Lush Life by Paul Ilechko

Lush Life

The lushness of city living
the darkness. . . .the noisome

stench of summer. . . .the cracks
that scar the boulevards as winter

bites. . . .as halogen erupts. . . .a
secondhand life of voyeuristic

obligation. . . .the jacket torn
the ramshackle shoes of sidewalk

life. . . .a fleshy strength. . . .his
shoulder shrugging nonchalance

the choice of violence. . . .avoiding
TV windows. . . .the dead

eyes of yesterday. . . .a memory
of Kentucky clay. . . .the kernel

of his presence. . . .his forgiveness
his blamelessness. . . .the corner-hugging

saxophone that infiltrates
his dreaming. . . .resplendent

in his filth. . . .he walks in circles
living on the tangent of his line.

by Paul Ilechko

Paul on Facebook

Editor’s Note: This poem is even more free than most free verse, but the choice of form (spaces, missing punctuation) skillfully emphasizes the fractured mental space of the speaker.

Outback by Paul Ilechko

Outback

Lean, vulture, wing-flexing.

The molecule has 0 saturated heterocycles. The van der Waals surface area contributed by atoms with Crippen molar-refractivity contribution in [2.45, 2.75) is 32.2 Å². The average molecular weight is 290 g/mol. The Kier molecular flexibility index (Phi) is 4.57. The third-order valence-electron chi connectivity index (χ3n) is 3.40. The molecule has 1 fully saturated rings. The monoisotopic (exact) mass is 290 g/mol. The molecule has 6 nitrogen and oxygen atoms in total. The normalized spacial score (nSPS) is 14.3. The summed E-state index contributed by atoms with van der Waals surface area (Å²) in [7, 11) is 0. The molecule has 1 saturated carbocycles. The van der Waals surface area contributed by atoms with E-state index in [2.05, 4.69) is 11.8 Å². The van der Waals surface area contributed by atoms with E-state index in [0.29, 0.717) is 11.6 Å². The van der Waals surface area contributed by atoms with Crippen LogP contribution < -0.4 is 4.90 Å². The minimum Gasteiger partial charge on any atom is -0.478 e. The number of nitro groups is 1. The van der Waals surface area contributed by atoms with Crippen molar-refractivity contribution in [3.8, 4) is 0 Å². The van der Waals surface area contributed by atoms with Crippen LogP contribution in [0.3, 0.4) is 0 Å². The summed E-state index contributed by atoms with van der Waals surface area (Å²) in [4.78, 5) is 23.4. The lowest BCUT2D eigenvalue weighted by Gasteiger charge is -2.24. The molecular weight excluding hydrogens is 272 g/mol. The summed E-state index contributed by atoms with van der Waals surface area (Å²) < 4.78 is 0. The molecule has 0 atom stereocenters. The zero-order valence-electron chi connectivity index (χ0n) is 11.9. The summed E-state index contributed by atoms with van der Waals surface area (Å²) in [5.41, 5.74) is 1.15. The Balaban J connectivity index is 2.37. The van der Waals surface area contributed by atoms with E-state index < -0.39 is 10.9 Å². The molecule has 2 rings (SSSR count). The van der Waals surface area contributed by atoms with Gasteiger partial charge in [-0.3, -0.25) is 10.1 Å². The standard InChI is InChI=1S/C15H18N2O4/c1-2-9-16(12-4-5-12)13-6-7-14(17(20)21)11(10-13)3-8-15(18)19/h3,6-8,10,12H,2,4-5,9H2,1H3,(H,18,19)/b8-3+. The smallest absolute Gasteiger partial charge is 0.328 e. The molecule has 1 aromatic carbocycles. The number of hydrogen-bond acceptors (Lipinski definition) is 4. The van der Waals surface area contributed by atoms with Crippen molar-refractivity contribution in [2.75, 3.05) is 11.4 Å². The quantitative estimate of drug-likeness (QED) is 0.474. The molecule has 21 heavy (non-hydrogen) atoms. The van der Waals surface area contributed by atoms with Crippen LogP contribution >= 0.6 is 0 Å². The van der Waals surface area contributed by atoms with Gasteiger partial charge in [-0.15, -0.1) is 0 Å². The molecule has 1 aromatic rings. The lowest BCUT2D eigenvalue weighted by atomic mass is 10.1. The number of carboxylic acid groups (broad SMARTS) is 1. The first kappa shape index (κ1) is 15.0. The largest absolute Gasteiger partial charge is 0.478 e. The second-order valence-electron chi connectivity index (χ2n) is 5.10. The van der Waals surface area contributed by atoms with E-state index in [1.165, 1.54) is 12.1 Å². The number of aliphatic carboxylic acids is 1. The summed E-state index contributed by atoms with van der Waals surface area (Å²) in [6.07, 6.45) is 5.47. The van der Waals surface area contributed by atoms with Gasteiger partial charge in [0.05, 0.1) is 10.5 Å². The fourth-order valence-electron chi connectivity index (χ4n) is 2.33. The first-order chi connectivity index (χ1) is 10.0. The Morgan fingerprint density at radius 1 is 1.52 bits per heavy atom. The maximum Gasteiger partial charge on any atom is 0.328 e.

The buttery grease of goat
stinking beneath your tendril
flight. Encirclement gathering.
The torn darkness of yurts and thorns.
The empty miles of salmon
and lavender, the murky
infinite plain. Spiders’ webs
at sunset, glittering crimson.
Lean, vulture. The barking
of coyote, the steady tramp
of civilization, the impossible
absence of water. A salt-stricken
world of houses shaped from mud.
The rendering of the gum tree.
Lean, vulture.

by Paul Ilechko

Paul on Facebook

Editor’s Note: Startling imagery belies the cliché that a picture is worth a thousands words—in this poem, the opposite is true.

Thirst by Paul Ilechko

Thirst

And you find that the thirst
of alcohol is more powerful
than the thirst of salt.
The thirst for relaxation,
the thirst for inspiration,
the thirst for confidence:
all these, yes, and beyond
them the interaction
of blood and chemistry: the taste
of metal, of a dagger
at the throat; the scent of orange
blossom on a cloudy day
when the rain appears gray
and crooked in the distance,
and suddenly it’s running
down your neck, soaking
through your too thin jacket,
and you feel
the thickening of your voice,
hear the hoarseness
of the laughter in the room.
And alcohol takes you
by the hand and asks you,
so politely, to dance.

by Paul Ilechko

Paul on Facebook

Editor’s Note: This poem is what addiction feels like.